Monday, September 10, 2012

Supply and demand

As we know, Republicans are skeptical of government solutions to any problems. They believe the market works wonderfully well in providing an optimum solution for everything. I want to give an illustration of how the market works.

But first, some context. Mitt Romney went on Meet the Press yesterday suggesting that he is in favor of keeping some aspects of Obamacare, particularly those aspects that require insurance companies to accept people with pre-existing conditions. This sounds like a change in position. A major change, in fact. It almost sounds like repealing and replacing Obamacare would result in something very much like Obamacare. And one thing Republicans have been clear on is that they hate Obamacare, because it represents an unwarranted government intrusion into the market.

Naturally, the Romney campaign had to issue a clarification, explaining that they still really do hate Obamacare, and when Romney was talking about covering pre-existing conditions, he was only talking about people who already have continuing coverage. And what will people without continuous coverage do? Here is what the statement from the campaign said:
“[I]n a competitive environment, the marketplace will make available plans that include coverage for what there is demand for. He [Romney] was not proposing a federal mandate to require insurance plans to offer those particular features.”
This sounds reassuring, because it tells people that the market will take care of this problem, and we don't need big, bad government to step in and tell insurance companies to make insurance affordable (and mandatory) for everyone. But it's important to explain what the statement that the marketplace will provide plans "for what there is demand for" actually means, for those who might be a little hazy on their Economics 101. See, the wonderful thing about markets is that they satisfy demand. Whatever we want, the market will provide it. The way the market does this is by pricing every commodity at exactly the point where demand is satisfied. So if there are a lot of potential buyers, and scarce supplies, the way the market continues to satisfy demand is simply to raise the price and, like magic, demand is still always satisfied.

The way this works with your health insurance is as follows: Say you don't have a job that provides health insurance, and you just decide to chance it and go without. Then you get diagnosed with cancer. So you apply for health insurance, but you have to disclose that you've been diagnosed with cancer. And the insurance company then tells you that your premium will be, say, $100,000 a year. (I'm just making a number up out of thin air.) Too bad you didn't apply for coverage before you got diagnosed, the insurance rep might tell you, then it would only have cost, say, $10,000 per year. So now, if you can't afford the premiums, does that mean that the market has failed to provide insurance coverage to satisfy demand? Not at all. It means that you no longer have a demand for health insurance. That is how the insurance market provides coverage for what there is demand for.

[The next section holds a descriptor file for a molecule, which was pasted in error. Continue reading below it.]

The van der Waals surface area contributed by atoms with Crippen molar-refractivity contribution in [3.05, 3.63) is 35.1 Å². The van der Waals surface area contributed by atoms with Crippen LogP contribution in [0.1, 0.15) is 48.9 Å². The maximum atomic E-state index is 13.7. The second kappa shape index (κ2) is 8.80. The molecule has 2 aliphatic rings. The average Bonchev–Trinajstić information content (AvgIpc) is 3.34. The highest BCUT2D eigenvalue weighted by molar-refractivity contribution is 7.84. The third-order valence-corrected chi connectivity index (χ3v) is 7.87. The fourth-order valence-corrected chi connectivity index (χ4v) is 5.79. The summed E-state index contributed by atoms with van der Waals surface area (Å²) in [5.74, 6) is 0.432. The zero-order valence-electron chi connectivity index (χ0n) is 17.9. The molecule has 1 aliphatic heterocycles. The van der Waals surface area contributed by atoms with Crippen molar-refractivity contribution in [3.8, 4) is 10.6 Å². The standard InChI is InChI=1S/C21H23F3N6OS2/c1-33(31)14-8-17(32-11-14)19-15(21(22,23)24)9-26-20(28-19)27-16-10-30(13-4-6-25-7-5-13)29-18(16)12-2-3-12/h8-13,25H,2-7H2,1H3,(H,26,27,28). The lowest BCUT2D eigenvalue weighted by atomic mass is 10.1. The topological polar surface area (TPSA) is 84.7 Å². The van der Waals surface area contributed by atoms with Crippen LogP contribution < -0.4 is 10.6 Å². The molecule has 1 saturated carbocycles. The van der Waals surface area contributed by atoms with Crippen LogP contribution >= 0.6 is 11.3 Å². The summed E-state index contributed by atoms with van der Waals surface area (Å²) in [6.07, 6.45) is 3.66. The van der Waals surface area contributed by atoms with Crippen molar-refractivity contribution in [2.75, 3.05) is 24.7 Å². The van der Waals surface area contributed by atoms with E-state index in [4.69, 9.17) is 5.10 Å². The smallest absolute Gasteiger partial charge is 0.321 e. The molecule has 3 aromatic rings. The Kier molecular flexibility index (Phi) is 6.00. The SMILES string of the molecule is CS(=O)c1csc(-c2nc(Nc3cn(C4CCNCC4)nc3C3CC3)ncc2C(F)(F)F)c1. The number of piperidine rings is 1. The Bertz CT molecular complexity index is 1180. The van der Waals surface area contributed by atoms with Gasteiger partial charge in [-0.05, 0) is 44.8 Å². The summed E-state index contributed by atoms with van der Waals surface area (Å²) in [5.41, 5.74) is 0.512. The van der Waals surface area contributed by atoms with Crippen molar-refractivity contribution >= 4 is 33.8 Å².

1. I think you're right on this one Joe. Supply/demand doesn't really work as it normally would in the insurance racket. They don't really care about getting everyone covered, especially if those people have expensive pre-existing conditions.

    If they did, and supply and demand worked in this case, then people with pre-existing conditions would be able to get coverage without all the hassle.

    Actually, if demand goes up because of pre-existing conditions (lets hope this does not become the case) then insurance companies would probably tighten down even more. A ton of people entering the pool with expensive conditions would almost certainly drive up costs.

    The simple market principles applied to this situation, then there wouldn't be a need for a federal mandate on this issue.

    1. The scenario you are talking about, where more people with pre-existing conditions enter the insurance market is known as the "death spiral," because premiums would have to keep going up and up to cover the high cost of care for people with pre-existing conditions. And then fewer and fewer healthy people would buy insurance. And then premiums go up even more, etc.

      Romney knows that you either have to allow insurance companies to reject people with pre-existing conditions, or you have to find some way of covering everybody, so that enough healthy people are in the pool to make insurance affordable. He is just trying to fudge the issue by trying to make it sound like he is in favor of covering people with pre-existing conditions, but he knows that he is not proposing this.